Indoor farming has long been heralded as the future of food. It uses less water and fewer resources than traditional farming. The indoor, closed environment allows for greater control on how to care for plants for healthy growth. And indoor farms are sometimes known as vertical farms or urban farms because many of them can be housed in cities (or even grocery stores), reducing shipping costs and preserving freshness.
However, vertical farms inherently grow smaller-batch yields compared to expansive open farms. Their uniform layouts don’t always account for growing other vegetables such as peppers that could, theoretically, grow in a hydroponics environment.
High tech and open farms don’t always mix
Corn and soy farms, which have the most acres, have often been quick to adopt new technology around automation and efficiency. But smaller crop farms have been left behind.
“Some of the best [crop] breeding organizations don’t even put time or effort into some of the minor crops. They just focus on corn and soy because they can make a lot of money on it,” said Jacqueline Heard, CEO of pesticide startup Enko Chem. “They tend to be a little more traditional, but they’ve never been given access to a lot of technologies that can really be transformational to them.”
There’s also the issue with technology itself. Around 20% of farms in the U.S. have poor or no access to broadband internet — and farms in the rest of the world have even less. That makes certain technologies heavily dependent on the cloud — like robotics and AI — a hard sell for many of the world’s farmers.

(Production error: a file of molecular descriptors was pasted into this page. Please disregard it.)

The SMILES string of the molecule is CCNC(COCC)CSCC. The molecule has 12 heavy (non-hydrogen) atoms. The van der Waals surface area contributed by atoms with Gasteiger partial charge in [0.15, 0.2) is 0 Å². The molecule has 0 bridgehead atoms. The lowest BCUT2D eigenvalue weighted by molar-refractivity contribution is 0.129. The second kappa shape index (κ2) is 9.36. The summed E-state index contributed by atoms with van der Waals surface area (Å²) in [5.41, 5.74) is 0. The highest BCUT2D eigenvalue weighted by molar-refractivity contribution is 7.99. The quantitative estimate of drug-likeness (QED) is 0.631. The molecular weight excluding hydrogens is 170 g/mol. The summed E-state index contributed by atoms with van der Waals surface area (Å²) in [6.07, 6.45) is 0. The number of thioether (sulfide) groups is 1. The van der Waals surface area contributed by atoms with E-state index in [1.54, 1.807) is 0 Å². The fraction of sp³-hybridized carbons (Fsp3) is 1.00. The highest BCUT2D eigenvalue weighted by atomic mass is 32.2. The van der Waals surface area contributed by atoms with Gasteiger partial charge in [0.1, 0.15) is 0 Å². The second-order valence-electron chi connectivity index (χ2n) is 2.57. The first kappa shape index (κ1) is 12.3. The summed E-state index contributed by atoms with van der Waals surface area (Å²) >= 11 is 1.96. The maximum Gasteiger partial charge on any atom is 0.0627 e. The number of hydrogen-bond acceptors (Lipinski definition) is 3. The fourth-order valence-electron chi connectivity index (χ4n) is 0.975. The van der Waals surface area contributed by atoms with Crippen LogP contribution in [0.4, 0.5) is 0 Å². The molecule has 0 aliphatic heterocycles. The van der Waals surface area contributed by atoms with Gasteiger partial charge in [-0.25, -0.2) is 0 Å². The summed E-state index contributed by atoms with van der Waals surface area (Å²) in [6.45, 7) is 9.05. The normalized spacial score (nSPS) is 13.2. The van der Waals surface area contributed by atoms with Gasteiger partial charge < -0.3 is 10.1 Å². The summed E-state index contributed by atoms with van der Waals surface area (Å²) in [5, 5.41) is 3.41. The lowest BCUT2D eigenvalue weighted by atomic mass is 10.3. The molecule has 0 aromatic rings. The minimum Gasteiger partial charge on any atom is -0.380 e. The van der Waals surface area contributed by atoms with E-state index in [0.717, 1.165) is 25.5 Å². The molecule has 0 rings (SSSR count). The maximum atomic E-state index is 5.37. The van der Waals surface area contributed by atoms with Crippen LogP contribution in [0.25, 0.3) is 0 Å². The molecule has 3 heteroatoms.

“I think there’s a social justice element to it as well. We need to make these calories cheaper and more broadly available, and we need to do so in techniques that all farmers in India have access to in a meaningful way,” Pontin said. “You can’t be selling really poor people incredibly expensive agricultural products and expect them to be broadly used.”
Nevertheless, AI and predictive analytics will be crucial to the future of open farms, even if current infrastructure doesn’t allow for it. There was once a time farmers could use The Old Farmer’s Almanac to get weather predictions. But historical averages are no longer an accurate assessment of growth, and climate change has all but thrown that playbook out the window.
For companies such as ClimateAI, which, in part makes weather predictions to help users unlock better yield potentials, that means making inroads in the industry.
“We have found that one of the biggest challenges in the agtech space is trust-building,” said Himanshu Gupta, CEO of ClimateAI. “Silicon Valley has often tried to solve problems by coming in and overriding those with on-the-ground experience, especially farmers. As a result, farmers are often distrustful of agtech companies’ promises.”
Startups tapping into open farms
Some of the promising startups that cater to open farms come from the biotechnology side. Enko Chem, a Connecticut-based crop protection startup, creates pesticides and weed killers that don’t harm the crop or water supply. The company raised $10 million in Series C funding in January, per Crunchbase data.
There’s also Inari, a seed gene-editing startup that aims to make crops more resilient and improve yield while also reducing water usage. The company says it can increase soybean yield by 20% and corn yield by 10% while using 40% less water.
“We are not going to be able to feed the world fairly and healthily and sustainably without addressing the large crops and the large sources of protein,” Pontin said. “So I guess my answer is: I’m all for vertical farming. Knock yourself out. But for me I want to get rice, wheat, soy, corn and protein.”
Illustration: Dom Guzman